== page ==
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Institute for Public Service Reporting – Memphis

Brains vs. Trauma

When children are rushed to the hospital in Memphis, trauma counselors are there waiting for them

Since January 2021, the University of Memphis BRAIN Center has provided free mental health services for trauma patients at Le Bonheur Children's Hospital. The trauma care team includes (from right) Dr. Kiersten Hawes, Dr. Eraina Schauss, Dr. Regan Williams, graduate students Caitlynn Frazier and Sydnie Roberts. (Lisa Buser/Courtesy Le Bonheur Children's Hospital)
Since January 2021, the University of Memphis BRAIN Center has provided free mental health services for trauma patients at Le Bonheur Children’s Hospital. The trauma care team includes (from right) Dr. Kiersten Hawes, Dr. Eraina Schauss, Dr. Regan Williams, graduate students Caitlynn Frazier and Sydnie Roberts. (Lisa Buser/Courtesy Le Bonheur Children’s Hospital)

An errant bullet fired from a street in South Memphis last year hit 16-year-old Evan sitting inside his home watching TV. The bullet tore a hole through his arm and leg.

Instantly, before anyone could call 911 — even before the teenager was fully aware of what had happened — first responders in his brain and body rushed into action.

Powerful stress hormones mobilized his muscles, heart, and lungs to fight or flee the peril. They also, at least temporarily, blocked the ability of his brain and nervous system to calm his body.

The trauma and its physiological impact intensified as the teenager was rushed to the emergency room at Le Bonheur Children’s Hospital, where surgeons and nurses treated and stabilized his physical wounds.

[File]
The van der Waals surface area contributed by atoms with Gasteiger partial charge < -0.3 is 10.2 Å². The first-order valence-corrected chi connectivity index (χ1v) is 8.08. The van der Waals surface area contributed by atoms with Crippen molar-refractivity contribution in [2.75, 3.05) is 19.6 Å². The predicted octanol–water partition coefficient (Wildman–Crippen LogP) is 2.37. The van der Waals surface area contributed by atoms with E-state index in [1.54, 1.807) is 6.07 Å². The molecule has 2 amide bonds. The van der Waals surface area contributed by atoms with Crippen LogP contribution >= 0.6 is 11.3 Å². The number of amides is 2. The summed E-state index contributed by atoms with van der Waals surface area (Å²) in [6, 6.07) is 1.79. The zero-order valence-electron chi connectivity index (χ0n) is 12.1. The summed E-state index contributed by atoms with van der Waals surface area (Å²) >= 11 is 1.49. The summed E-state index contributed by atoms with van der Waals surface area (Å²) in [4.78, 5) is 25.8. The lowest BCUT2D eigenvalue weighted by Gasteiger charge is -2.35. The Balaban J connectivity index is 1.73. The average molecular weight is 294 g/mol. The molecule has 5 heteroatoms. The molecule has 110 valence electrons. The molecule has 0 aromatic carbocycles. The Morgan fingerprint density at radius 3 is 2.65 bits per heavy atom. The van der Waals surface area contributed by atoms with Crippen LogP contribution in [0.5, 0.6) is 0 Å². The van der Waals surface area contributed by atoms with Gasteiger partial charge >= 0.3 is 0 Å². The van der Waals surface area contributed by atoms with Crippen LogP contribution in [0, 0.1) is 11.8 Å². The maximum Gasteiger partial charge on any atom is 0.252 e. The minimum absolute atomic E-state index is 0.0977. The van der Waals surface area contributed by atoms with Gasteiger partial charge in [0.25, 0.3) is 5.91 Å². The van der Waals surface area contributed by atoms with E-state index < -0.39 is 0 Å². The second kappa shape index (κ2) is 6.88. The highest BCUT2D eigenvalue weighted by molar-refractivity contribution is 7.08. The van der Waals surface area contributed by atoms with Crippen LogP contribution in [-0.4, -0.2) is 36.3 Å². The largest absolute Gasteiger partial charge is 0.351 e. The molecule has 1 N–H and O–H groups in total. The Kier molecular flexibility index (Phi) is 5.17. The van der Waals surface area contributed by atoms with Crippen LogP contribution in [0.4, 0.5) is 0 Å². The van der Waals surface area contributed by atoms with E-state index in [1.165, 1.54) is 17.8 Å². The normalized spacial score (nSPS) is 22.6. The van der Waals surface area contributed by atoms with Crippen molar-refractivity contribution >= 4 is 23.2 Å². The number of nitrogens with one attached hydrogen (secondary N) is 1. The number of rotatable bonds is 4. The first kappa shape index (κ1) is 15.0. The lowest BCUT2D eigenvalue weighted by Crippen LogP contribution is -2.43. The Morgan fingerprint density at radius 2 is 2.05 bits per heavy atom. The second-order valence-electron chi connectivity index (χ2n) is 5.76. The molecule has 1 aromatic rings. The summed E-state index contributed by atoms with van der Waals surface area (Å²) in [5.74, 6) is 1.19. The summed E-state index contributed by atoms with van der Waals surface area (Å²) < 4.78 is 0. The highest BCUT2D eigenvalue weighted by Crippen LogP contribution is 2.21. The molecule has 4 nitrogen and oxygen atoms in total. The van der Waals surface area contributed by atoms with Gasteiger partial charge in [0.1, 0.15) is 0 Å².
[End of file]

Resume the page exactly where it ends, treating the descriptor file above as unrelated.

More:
Several hours later, after Evan was admitted to the hospital, two mental health counselors did something that rarely happens at pediatric hospitals: They began assessing and treating the young patient’s hidden mental wounds.

Using a form of mental health triage, they quickly determined that Evan — like two-thirds of the children brought to Le Bonheur with traumatic injuries over the past three years — was experiencing acute stress disorder.

In reaction to trauma, a hypervigilant brain and body can get stuck in fight, flight or freeze mode. The sympathetic and parasympathetic nervous systems become dysregulated. Acute trauma disorder, left undiagnosed and untreated, often leads to post-traumatic stress disorder and long-term, life-changing consequences.

Those consequences can include impaired brain development and academic performance, and increased risk for chronic physical and mental health problems, behavior issues including criminal actions, and addictions.

“Trauma reorganizes the brain,” said Dr. Eraina Schauss, a licensed professional counselor and founding director of the BRAIN Center at the University of Memphis. “And no single person experiences trauma in the same way. We do all we can to heal the body. We have to do all we can to heal the brain, to teach the brain to self-regulate and become more resilient to trauma. That work has to start when a trauma patient arrives at the hospital.”

That work doesn’t happen in most U.S. hospitals, but it does at Le Bonheur, a Level 1 Pediatric Trauma Center.

For more on Le Bonheur’s trauma-informed mental health services, read “Healing a Child’s Hidden Wounds a Breath at a Time”

Since January 2021, Le Bonheur has been providing free, trauma-informed mental and behavioral health services to more than 3,000 children admitted to the hospital for gunshot wounds, burns, injuries from motor vehicle crashes, falls, and other unintentional traumatic injuries.

The Le Bonheur program, Hurt-2-Healing, is the nation’s first integrated behavioral health model specifically designed for pediatric trauma patients. It’s a response to a fractured health care system that prevents or doesn’t provide timely access to mental health services, especially when trauma is most acute.

“Most children and adolescents with traumatic exposure or trauma-related psychological symptoms are not identified and consequently do not receive any help,” according to the American Psychiatric Association. “Even those who are identified as in need of help frequently do not obtain any services. This is especially true for children from ethnic and racial minority groups and for recent immigrants, who have less access to mental health services.”

The lack of access to mental health care is especially acute in Memphis, a majority minority city with high rates of poverty, violent crime, and childhood trauma.

Memphis has been designated one of the nation’s 6,822 mental health professional shortage areas. Eight of the nine mental health centers in Memphis have “high” unmet needs, according to the federal government.